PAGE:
The course is intended for freshmen and sophomores, although it is open to students in other classes. The emphasis is on the practical rather than the theoretical. Instructors are encouraged to avoid using professional jargon whenever possible.
One section of the course is limited to students enrolled in the university’s honors program.
We use a mediated classroom with 28 computers arranged in a U-shape around the periphery of the room. Many instructors use the first part of the class period to explain one or more concepts and the last part to assist students with a related assignment, either using the computers, or moving to a particular area of the library.
Each librarian is responsible for covering a core set of topics, although he or she may choose the order in which to present them, and may stress different things. The documents librarian, for example, might devote more time to his specialty, or an archivist might spend more time on the Clarke Historical Library. Each instructor, however, must cover the following subjects:
A typical syllabus divides the course into three units. The first covers the online catalog and related topics such as Boolean searching; the second covers periodicals and periodical databases, and the third covers the Web. (Again, the order varies with individual instructors; some, for example, start with the Web.)
Most instructors require a combination of assignments, quizzes and a final project. A final project commonly requires students to choose a subject and gather materials on that topic from a variety of sources. For example, a student could be required to find books, popular and scholarly articles, a newspaper article, a web site and, depending upon the individual instructor, a government document, and a reference source on their chosen topic; list these in a bibliography using the style manual of their choice; and annotate each item. Students are encouraged to choose a topic that has been assigned as a paper in another course.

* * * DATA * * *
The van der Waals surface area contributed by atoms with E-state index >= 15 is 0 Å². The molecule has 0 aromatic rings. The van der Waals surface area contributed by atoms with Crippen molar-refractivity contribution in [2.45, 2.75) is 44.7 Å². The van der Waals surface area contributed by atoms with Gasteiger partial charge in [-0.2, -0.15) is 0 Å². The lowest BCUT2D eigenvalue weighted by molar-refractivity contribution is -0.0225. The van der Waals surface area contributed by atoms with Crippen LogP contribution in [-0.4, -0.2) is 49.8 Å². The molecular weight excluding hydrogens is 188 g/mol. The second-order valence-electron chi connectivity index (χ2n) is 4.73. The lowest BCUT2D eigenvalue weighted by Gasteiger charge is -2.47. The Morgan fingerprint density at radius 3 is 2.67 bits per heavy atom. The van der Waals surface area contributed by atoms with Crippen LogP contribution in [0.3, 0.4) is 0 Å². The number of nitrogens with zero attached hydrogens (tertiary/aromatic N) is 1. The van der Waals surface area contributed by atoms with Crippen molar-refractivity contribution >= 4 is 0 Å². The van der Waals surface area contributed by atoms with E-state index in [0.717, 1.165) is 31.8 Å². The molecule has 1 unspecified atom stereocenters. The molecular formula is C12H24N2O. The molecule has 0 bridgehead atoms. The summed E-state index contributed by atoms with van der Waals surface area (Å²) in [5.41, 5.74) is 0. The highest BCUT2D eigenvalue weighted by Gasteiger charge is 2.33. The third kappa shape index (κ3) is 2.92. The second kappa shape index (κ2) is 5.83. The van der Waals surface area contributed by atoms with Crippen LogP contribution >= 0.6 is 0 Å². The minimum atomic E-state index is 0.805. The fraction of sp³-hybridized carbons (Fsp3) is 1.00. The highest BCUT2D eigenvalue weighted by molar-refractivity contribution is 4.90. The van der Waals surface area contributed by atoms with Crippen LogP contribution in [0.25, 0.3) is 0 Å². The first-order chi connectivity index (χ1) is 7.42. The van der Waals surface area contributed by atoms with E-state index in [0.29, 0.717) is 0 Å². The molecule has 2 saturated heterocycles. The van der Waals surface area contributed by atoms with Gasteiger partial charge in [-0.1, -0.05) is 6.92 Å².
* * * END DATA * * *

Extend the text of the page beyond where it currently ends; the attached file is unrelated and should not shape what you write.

All instructors have access to a collection of teaching materials—sample syllabi, assignments, quizzes and handouts. Instructors are encouraged to use and contribute to the collection. This is one time when plagiarism is encouraged, since it is time-consuming to create such materials and there is no reason to re-invent the wheel.
Publicity, Marketing and Recruiting
There are a number of ways we get the word out regarding Library 197.
(a) Word of mouth.
It is very common for one student to recommend the course to a friend, roommate or sibling.
(b) Student mentors/students.
CMU has student mentors who tour new students around the campus each summer and help them register for classes. We make sure that the Library 197 Coordinator does a presentation for these mentors each spring, describing the course and extolling its merits. The mentors are then encouraged to recommend the course to incoming students.
(c) Student mentors/parents
The student mentors also do presentations for parents, whose suggestions have actually been known to influence students’ decisions when registering for classes.
(d) Faculty advisors have also been helpful in promoting the course. Advisors in the athletics departments routinely encourage student athletes to enroll.
(e) A few programs have made Library 197 a requirement, such as Human Environmental Studies, Social Work, and Journalism.
(f) Some library departments have made Library 197 a requirement for students working in the library. Some students have already taken the course when they are hired; others take it as they begin their jobs.
Library 197 has obviously evolved over the years. Online catalogs, electronic databases, and Web evaluation have replaced card catalogs, Readers’ Guide, and lists of reference books. But the need for the course has remained a constant and it is an important component of our instruction program.